A couple of days ago we summarized Romans 1:1-17. Today I want to start a difficult part to share part of the end of the first chapter of Romans. “For I am not ashamed of the gospel of Christ, for it is the power of God to salvation for everyone who believes, for the Jew first and also for the Greek. For in it the righteousness of God is revealed from faith to faith; as it is written, ‘The just shall live by faith’. For the wrath of God is revealed from heaven against all ungodliness and unrighteousness of men, who suppress the truth in unrighteousness, because what may be known of God is manifest in them, for God has shown it to them.” (Rom 1:16-19)

I was listening to a sermon on the first chapter the other day and I heard something that stuck with me. Whenever we go to a jeweler, they will lay out a black velvet cloth to put their diamonds to show us. The reason is because the light that shines through the diamonds is best seen against the darkness. The greatest light is the gospel message of Christ for everyone who believes in Him as their Lord and Savior by faith, Jesus’s righteousness is placed over us so that we are justified—made right with God—and welcomed into God’s family. “Then Jesus spoke to them again, saying, ‘I am the light of the world. He who follows Me shall not walk in darkness, but have the light of life’.” (John 8:12)

The next two verses begins a longer section describing God’s attitude and actions toward human sinfulness. These verses could be considered an answer to the questions, “Why is the gospel such a big deal? Why do human beings need to be declared righteous by God? What do we need to be saved from?” The answer is really simple, because of God’s character and His holiness, our sinful nature separate us from God, so that His face is hidden from us and He refuses to hear our prayers. Closely related to God’s holiness is His wrath which is His holy reaction to evil. The biblical concept of the holiness and wrath of God is that He cannot coexist with sin. Sin cannot approach God, and God cannot tolerate sin. 

But because of His great love for us (John 3:16), the Lord made one way (John 14:6) for us to be able to commune with Him, through faith in Jesus Christ as His Son, the Savior of those who would believe. We saw previously (Rom 1:17) that God declares righteous those who come to Him by faith. Later Paul will show that faith must be in Christ and His death for our sins on the cross. Now, though, he shows God’s attitude to those who don’t come to Him by faith in Christ. “For the wrath of God is revealed from heaven against all ungodliness and unrighteousness of men, who suppress the truth in unrighteousness, because what may be known of God is manifest in them, for God has shown it to them.” (Rom 1:18-19)

Instead of God’s righteousness, it is His wrath—God’s righteous anger and judgment—that is revealed against sin. God’s wrath comes from heaven, from His essential nature and existence, not some created thing or place. God cannot tolerate ungodliness and unrighteousness. Human beings, apart from God, use their lack of righteousness, their sinfulness, to suppress or hold back the truth about who God is. “Therefore put to death your members which are on the earth: fornication, uncleanness, passion, evil desire, and covetousness, which is idolatry. Because of these things the wrath of God is coming upon the sons of disobedience, in which you yourselves once walked when you lived in them.” (Col 3:5-7)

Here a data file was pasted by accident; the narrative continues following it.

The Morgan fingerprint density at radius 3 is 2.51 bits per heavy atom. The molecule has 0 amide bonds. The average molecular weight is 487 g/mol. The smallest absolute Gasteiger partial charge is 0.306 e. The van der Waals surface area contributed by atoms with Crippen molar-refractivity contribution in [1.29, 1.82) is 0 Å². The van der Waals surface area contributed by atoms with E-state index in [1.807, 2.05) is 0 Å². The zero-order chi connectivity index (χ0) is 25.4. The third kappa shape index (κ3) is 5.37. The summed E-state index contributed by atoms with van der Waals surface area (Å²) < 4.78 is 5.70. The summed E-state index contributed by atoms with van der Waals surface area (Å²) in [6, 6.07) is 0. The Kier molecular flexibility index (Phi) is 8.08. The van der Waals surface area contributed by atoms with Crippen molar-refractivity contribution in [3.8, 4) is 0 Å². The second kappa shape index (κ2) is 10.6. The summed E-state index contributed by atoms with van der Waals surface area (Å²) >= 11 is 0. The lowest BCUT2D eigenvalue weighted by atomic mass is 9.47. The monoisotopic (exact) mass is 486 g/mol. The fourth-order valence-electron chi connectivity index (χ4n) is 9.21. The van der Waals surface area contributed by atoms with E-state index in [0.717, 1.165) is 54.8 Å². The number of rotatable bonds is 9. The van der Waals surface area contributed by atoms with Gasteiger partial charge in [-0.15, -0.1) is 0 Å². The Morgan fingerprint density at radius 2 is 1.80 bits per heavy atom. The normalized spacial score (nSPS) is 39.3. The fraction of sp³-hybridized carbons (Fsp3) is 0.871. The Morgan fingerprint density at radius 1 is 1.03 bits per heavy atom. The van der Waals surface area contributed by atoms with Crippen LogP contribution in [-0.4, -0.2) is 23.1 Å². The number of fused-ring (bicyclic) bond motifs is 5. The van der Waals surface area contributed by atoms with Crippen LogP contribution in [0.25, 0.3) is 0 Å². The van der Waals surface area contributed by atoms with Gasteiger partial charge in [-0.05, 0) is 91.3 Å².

Unrighteous people—which includes all of us by nature—don’t want to know what is true about God, and they don’t want others to know or believe that, either. It’s important for us to understand that it is each person’s choice to not believe that brings God’s wrath and judgment upon them for eternity. The problem is not that truth is unavailable; the problem is that truth is being suppressed. “For since the creation of the world His invisible attributes are clearly seen, being understood by the things that are made, even His eternal power and Godhead, so that they are without excuse” (Rom 1:20).

Specifically, Paul asserts that we can easily know at least some things about God by looking at creation. Looking at what is visible around us in nature, we can arrive at some obvious conclusions about what is not visible. Adding one and one together, we should understand from nature that God has eternal power and a divine nature. David shared the perfect revelation of the Lord in a psalm (Ps 19:1–6). When we notice from His creation that there must be a Creator, He promises: “And you will seek Me and find Me, when you search for Me with all your heart.” (Jer 29:13)

The next few verses show how we choose not to see His truth: “because, although they knew God, they did not glorify Him as God, nor were thankful, but became futile in their thoughts, and their foolish hearts were darkened. Professing to be wise, they became fools, and changed the glory of the incorruptible God into an image made like corruptible man—and birds and four-footed animals and creeping things.” (Rom 1:21-23) While today we might not create a calf from gold to worship, anything we put before God is idolatry — be it a house, a car, a job, drinking or whatever it is. We become thankful for things, not the provider of all things, which is unrighteous and our thoughts become futile (vain, pointless, worthless). This is why the Lord sent His Son to save us from the futility of our unrepentant minds.